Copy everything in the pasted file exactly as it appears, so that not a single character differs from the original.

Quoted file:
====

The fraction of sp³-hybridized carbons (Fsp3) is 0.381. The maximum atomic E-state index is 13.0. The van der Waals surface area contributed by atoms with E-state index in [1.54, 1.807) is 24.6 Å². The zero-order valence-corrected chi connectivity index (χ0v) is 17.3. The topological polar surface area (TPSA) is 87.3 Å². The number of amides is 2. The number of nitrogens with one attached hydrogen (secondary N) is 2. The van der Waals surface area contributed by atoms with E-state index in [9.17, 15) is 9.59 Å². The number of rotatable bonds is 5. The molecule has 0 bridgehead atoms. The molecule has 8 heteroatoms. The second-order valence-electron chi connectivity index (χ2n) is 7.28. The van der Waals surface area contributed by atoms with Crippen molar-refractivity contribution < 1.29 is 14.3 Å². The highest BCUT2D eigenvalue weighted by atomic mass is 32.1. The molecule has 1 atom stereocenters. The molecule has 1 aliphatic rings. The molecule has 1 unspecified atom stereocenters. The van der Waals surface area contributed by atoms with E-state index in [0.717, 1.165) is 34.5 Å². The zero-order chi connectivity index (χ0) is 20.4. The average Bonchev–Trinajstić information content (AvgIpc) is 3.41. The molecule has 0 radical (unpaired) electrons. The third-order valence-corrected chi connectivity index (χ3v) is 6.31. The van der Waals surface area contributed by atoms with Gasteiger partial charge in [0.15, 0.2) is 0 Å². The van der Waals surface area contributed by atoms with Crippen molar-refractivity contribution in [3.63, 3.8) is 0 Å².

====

The fraction of sp³-hybridized carbons (Fsp3) is 0.381. The maximum atomic E-state index is 13.0. The van der Waals surface area contributed by atoms with E-state index in [1.54, 1.807) is 24.6 Å². The zero-order valence-corrected chi connectivity index (χ0v) is 17.3. The topological polar surface area (TPSA) is 87.3 Å². The number of amides is 2. The number of nitrogens with one attached hydrogen (secondary N) is 2. The van der Waals surface area contributed by atoms with E-state index in [9.17, 15) is 9.59 Å². The number of rotatable bonds is 5. The molecule has 0 bridgehead atoms. The molecule has 8 heteroatoms. The second-order valence-electron chi connectivity index (χ2n) is 7.28. The van der Waals surface area contributed by atoms with Crippen molar-refractivity contribution < 1.29 is 14.3 Å². The highest BCUT2D eigenvalue weighted by atomic mass is 32.1. The molecule has 1 atom stereocenters. The molecule has 1 aliphatic rings. The molecule has 1 unspecified atom stereocenters. The van der Waals surface area contributed by atoms with E-state index in [0.717, 1.165) is 34.5 Å². The zero-order chi connectivity index (χ0) is 20.4. The average Bonchev–Trinajstić information content (AvgIpc) is 3.41. The molecule has 0 radical (unpaired) electrons. The third-order valence-corrected chi connectivity index (χ3v) is 6.31. The van der Waals surface area contributed by atoms with Gasteiger partial charge in [0.15, 0.2) is 0 Å². The van der Waals surface area contributed by atoms with Crippen molar-refractivity contribution in [3.63, 3.8) is 0 Å².